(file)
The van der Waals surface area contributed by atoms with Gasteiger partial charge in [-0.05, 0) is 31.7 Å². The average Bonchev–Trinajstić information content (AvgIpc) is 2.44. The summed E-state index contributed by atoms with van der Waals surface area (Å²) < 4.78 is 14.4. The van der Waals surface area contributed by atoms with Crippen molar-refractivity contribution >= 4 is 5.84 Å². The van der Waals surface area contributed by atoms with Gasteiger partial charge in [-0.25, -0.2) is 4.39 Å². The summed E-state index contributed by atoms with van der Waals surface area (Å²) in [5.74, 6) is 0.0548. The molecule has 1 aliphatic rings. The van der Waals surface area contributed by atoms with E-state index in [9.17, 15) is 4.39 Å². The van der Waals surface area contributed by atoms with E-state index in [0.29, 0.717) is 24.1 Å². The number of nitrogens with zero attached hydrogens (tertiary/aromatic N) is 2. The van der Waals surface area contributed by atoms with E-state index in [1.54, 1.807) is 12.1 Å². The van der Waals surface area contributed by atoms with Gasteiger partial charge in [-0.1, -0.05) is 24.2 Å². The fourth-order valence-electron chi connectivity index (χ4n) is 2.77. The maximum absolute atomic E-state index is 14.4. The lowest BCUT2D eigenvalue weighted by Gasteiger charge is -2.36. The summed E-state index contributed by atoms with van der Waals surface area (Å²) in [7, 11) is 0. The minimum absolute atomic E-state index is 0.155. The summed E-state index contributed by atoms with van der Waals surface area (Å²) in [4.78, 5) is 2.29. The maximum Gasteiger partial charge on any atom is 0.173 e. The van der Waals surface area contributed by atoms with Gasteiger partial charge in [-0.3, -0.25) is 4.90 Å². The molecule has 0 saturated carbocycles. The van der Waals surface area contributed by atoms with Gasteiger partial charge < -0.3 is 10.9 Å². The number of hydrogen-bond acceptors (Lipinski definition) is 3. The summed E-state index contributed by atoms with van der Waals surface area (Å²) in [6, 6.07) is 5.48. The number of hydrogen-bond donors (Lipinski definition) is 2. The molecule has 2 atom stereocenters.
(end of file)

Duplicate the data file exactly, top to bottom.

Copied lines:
The van der Waals surface area contributed by atoms with Gasteiger partial charge in [-0.05, 0) is 31.7 Å². The average Bonchev–Trinajstić information content (AvgIpc) is 2.44. The summed E-state index contributed by atoms with van der Waals surface area (Å²) < 4.78 is 14.4. The van der Waals surface area contributed by atoms with Crippen molar-refractivity contribution >= 4 is 5.84 Å². The van der Waals surface area contributed by atoms with Gasteiger partial charge in [-0.25, -0.2) is 4.39 Å². The summed E-state index contributed by atoms with van der Waals surface area (Å²) in [5.74, 6) is 0.0548. The molecule has 1 aliphatic rings. The van der Waals surface area contributed by atoms with E-state index in [9.17, 15) is 4.39 Å². The van der Waals surface area contributed by atoms with E-state index in [0.29, 0.717) is 24.1 Å². The number of nitrogens with zero attached hydrogens (tertiary/aromatic N) is 2. The van der Waals surface area contributed by atoms with E-state index in [1.54, 1.807) is 12.1 Å². The van der Waals surface area contributed by atoms with Gasteiger partial charge in [-0.1, -0.05) is 24.2 Å². The fourth-order valence-electron chi connectivity index (χ4n) is 2.77. The maximum absolute atomic E-state index is 14.4. The lowest BCUT2D eigenvalue weighted by Gasteiger charge is -2.36. The summed E-state index contributed by atoms with van der Waals surface area (Å²) in [7, 11) is 0. The minimum absolute atomic E-state index is 0.155. The summed E-state index contributed by atoms with van der Waals surface area (Å²) in [4.78, 5) is 2.29. The maximum Gasteiger partial charge on any atom is 0.173 e. The van der Waals surface area contributed by atoms with Gasteiger partial charge in [-0.3, -0.25) is 4.90 Å². The molecule has 0 saturated carbocycles. The van der Waals surface area contributed by atoms with Gasteiger partial charge < -0.3 is 10.9 Å². The number of hydrogen-bond acceptors (Lipinski definition) is 3. The summed E-state index contributed by atoms with van der Waals surface area (Å²) in [6, 6.07) is 5.48. The number of hydrogen-bond donors (Lipinski definition) is 2. The molecule has 2 atom stereocenters.